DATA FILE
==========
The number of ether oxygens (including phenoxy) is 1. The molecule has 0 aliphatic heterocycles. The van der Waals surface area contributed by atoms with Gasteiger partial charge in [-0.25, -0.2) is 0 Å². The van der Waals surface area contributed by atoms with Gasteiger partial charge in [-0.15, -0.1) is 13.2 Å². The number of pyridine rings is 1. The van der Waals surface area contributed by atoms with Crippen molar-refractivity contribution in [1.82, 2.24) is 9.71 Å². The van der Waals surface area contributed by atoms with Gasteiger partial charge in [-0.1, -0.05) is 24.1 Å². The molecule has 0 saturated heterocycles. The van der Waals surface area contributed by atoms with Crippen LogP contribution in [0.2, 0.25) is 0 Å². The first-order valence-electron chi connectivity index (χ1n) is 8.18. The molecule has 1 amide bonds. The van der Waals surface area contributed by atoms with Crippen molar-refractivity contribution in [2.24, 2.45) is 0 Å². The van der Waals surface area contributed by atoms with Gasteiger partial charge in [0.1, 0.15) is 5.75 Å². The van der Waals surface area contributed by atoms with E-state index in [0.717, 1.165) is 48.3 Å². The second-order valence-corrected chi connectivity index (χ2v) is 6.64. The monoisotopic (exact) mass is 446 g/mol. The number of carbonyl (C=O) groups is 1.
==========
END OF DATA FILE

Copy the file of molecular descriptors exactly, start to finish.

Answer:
The number of ether oxygens (including phenoxy) is 1. The molecule has 0 aliphatic heterocycles. The van der Waals surface area contributed by atoms with Gasteiger partial charge in [-0.25, -0.2) is 0 Å². The van der Waals surface area contributed by atoms with Gasteiger partial charge in [-0.15, -0.1) is 13.2 Å². The number of pyridine rings is 1. The van der Waals surface area contributed by atoms with Crippen molar-refractivity contribution in [1.82, 2.24) is 9.71 Å². The van der Waals surface area contributed by atoms with Gasteiger partial charge in [-0.1, -0.05) is 24.1 Å². The molecule has 0 saturated heterocycles. The van der Waals surface area contributed by atoms with Crippen LogP contribution in [0.2, 0.25) is 0 Å². The first-order valence-electron chi connectivity index (χ1n) is 8.18. The molecule has 1 amide bonds. The van der Waals surface area contributed by atoms with Crippen molar-refractivity contribution in [2.24, 2.45) is 0 Å². The van der Waals surface area contributed by atoms with Gasteiger partial charge in [0.1, 0.15) is 5.75 Å². The van der Waals surface area contributed by atoms with E-state index in [0.717, 1.165) is 48.3 Å². The second-order valence-corrected chi connectivity index (χ2v) is 6.64. The monoisotopic (exact) mass is 446 g/mol. The number of carbonyl (C=O) groups is 1.